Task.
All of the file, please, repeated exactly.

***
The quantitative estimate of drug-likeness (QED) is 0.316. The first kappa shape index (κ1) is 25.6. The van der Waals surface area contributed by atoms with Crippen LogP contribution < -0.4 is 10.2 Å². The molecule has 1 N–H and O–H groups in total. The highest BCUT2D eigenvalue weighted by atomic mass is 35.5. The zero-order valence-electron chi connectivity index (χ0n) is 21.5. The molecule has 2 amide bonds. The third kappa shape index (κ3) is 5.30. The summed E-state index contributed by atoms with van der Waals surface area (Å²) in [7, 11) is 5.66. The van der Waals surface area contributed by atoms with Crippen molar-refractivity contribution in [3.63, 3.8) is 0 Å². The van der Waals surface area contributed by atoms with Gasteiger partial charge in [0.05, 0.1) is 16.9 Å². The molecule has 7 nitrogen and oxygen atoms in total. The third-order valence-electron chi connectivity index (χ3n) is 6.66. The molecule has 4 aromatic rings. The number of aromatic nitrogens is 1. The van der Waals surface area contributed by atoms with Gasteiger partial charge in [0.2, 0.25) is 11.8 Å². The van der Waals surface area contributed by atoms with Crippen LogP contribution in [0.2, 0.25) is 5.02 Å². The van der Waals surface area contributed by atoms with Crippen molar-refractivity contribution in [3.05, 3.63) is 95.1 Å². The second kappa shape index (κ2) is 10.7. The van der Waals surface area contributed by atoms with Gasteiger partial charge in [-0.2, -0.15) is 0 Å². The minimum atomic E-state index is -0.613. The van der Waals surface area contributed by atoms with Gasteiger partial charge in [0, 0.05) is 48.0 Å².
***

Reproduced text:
The quantitative estimate of drug-likeness (QED) is 0.316. The first kappa shape index (κ1) is 25.6. The van der Waals surface area contributed by atoms with Crippen LogP contribution < -0.4 is 10.2 Å². The molecule has 1 N–H and O–H groups in total. The highest BCUT2D eigenvalue weighted by atomic mass is 35.5. The zero-order valence-electron chi connectivity index (χ0n) is 21.5. The molecule has 2 amide bonds. The third kappa shape index (κ3) is 5.30. The summed E-state index contributed by atoms with van der Waals surface area (Å²) in [7, 11) is 5.66. The van der Waals surface area contributed by atoms with Crippen molar-refractivity contribution in [3.63, 3.8) is 0 Å². The van der Waals surface area contributed by atoms with Gasteiger partial charge in [0.05, 0.1) is 16.9 Å². The molecule has 7 nitrogen and oxygen atoms in total. The third-order valence-electron chi connectivity index (χ3n) is 6.66. The molecule has 4 aromatic rings. The number of aromatic nitrogens is 1. The van der Waals surface area contributed by atoms with Gasteiger partial charge in [0.2, 0.25) is 11.8 Å². The van der Waals surface area contributed by atoms with Crippen LogP contribution in [0.2, 0.25) is 5.02 Å². The van der Waals surface area contributed by atoms with Crippen molar-refractivity contribution in [3.05, 3.63) is 95.1 Å². The second kappa shape index (κ2) is 10.7. The van der Waals surface area contributed by atoms with Gasteiger partial charge in [-0.2, -0.15) is 0 Å². The minimum atomic E-state index is -0.613. The van der Waals surface area contributed by atoms with Gasteiger partial charge in [0, 0.05) is 48.0 Å².